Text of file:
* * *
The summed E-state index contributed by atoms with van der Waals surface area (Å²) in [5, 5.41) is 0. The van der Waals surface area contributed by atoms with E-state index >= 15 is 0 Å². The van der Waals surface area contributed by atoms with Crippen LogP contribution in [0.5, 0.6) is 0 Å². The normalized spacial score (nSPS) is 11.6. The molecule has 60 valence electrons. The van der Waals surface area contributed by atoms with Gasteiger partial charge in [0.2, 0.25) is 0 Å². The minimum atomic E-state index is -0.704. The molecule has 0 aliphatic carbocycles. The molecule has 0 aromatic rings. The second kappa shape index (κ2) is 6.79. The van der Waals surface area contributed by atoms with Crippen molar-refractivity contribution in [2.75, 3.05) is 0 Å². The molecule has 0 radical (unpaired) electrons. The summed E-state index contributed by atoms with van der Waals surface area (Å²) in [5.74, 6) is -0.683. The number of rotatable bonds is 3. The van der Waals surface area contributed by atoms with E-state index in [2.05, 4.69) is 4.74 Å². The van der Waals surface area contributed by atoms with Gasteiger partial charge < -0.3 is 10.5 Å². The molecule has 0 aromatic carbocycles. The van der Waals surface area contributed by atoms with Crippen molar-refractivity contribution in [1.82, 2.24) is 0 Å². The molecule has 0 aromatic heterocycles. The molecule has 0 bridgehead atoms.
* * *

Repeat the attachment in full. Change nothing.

The summed E-state index contributed by atoms with van der Waals surface area (Å²) in [5, 5.41) is 0. The van der Waals surface area contributed by atoms with E-state index >= 15 is 0 Å². The van der Waals surface area contributed by atoms with Crippen LogP contribution in [0.5, 0.6) is 0 Å². The normalized spacial score (nSPS) is 11.6. The molecule has 60 valence electrons. The van der Waals surface area contributed by atoms with Gasteiger partial charge in [0.2, 0.25) is 0 Å². The minimum atomic E-state index is -0.704. The molecule has 0 aliphatic carbocycles. The molecule has 0 aromatic rings. The second kappa shape index (κ2) is 6.79. The van der Waals surface area contributed by atoms with Crippen molar-refractivity contribution in [2.75, 3.05) is 0 Å². The molecule has 0 radical (unpaired) electrons. The summed E-state index contributed by atoms with van der Waals surface area (Å²) in [5.74, 6) is -0.683. The number of rotatable bonds is 3. The van der Waals surface area contributed by atoms with E-state index in [2.05, 4.69) is 4.74 Å². The van der Waals surface area contributed by atoms with Gasteiger partial charge < -0.3 is 10.5 Å². The molecule has 0 aromatic carbocycles. The van der Waals surface area contributed by atoms with Crippen molar-refractivity contribution in [1.82, 2.24) is 0 Å². The molecule has 0 aromatic heterocycles. The molecule has 0 bridgehead atoms.